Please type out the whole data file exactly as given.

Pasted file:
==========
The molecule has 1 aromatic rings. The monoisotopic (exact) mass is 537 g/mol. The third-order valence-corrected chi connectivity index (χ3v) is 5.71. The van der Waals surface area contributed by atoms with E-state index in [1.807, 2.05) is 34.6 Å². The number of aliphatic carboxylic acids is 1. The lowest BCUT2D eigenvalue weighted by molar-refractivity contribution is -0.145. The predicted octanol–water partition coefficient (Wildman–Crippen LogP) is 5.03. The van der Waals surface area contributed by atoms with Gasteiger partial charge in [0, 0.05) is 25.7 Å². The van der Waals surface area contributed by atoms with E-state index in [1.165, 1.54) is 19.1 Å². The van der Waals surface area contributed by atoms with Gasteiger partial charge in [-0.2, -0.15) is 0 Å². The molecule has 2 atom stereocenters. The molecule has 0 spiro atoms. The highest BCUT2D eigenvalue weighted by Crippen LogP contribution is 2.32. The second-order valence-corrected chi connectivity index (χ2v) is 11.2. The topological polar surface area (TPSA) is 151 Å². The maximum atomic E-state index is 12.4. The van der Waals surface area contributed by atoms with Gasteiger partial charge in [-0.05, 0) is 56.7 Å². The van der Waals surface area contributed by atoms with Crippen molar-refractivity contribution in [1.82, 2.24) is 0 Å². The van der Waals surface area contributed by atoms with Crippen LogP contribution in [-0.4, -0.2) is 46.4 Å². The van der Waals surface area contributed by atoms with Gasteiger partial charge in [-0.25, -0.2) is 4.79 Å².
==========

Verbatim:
The molecule has 1 aromatic rings. The monoisotopic (exact) mass is 537 g/mol. The third-order valence-corrected chi connectivity index (χ3v) is 5.71. The van der Waals surface area contributed by atoms with E-state index in [1.807, 2.05) is 34.6 Å². The number of aliphatic carboxylic acids is 1. The lowest BCUT2D eigenvalue weighted by molar-refractivity contribution is -0.145. The predicted octanol–water partition coefficient (Wildman–Crippen LogP) is 5.03. The van der Waals surface area contributed by atoms with Gasteiger partial charge in [0, 0.05) is 25.7 Å². The van der Waals surface area contributed by atoms with E-state index in [1.165, 1.54) is 19.1 Å². The van der Waals surface area contributed by atoms with Gasteiger partial charge in [-0.2, -0.15) is 0 Å². The molecule has 2 atom stereocenters. The molecule has 0 spiro atoms. The highest BCUT2D eigenvalue weighted by Crippen LogP contribution is 2.32. The second-order valence-corrected chi connectivity index (χ2v) is 11.2. The topological polar surface area (TPSA) is 151 Å². The maximum atomic E-state index is 12.4. The van der Waals surface area contributed by atoms with Gasteiger partial charge in [-0.05, 0) is 56.7 Å². The van der Waals surface area contributed by atoms with Crippen molar-refractivity contribution in [1.82, 2.24) is 0 Å². The van der Waals surface area contributed by atoms with Crippen LogP contribution in [-0.4, -0.2) is 46.4 Å². The van der Waals surface area contributed by atoms with Gasteiger partial charge in [-0.25, -0.2) is 4.79 Å².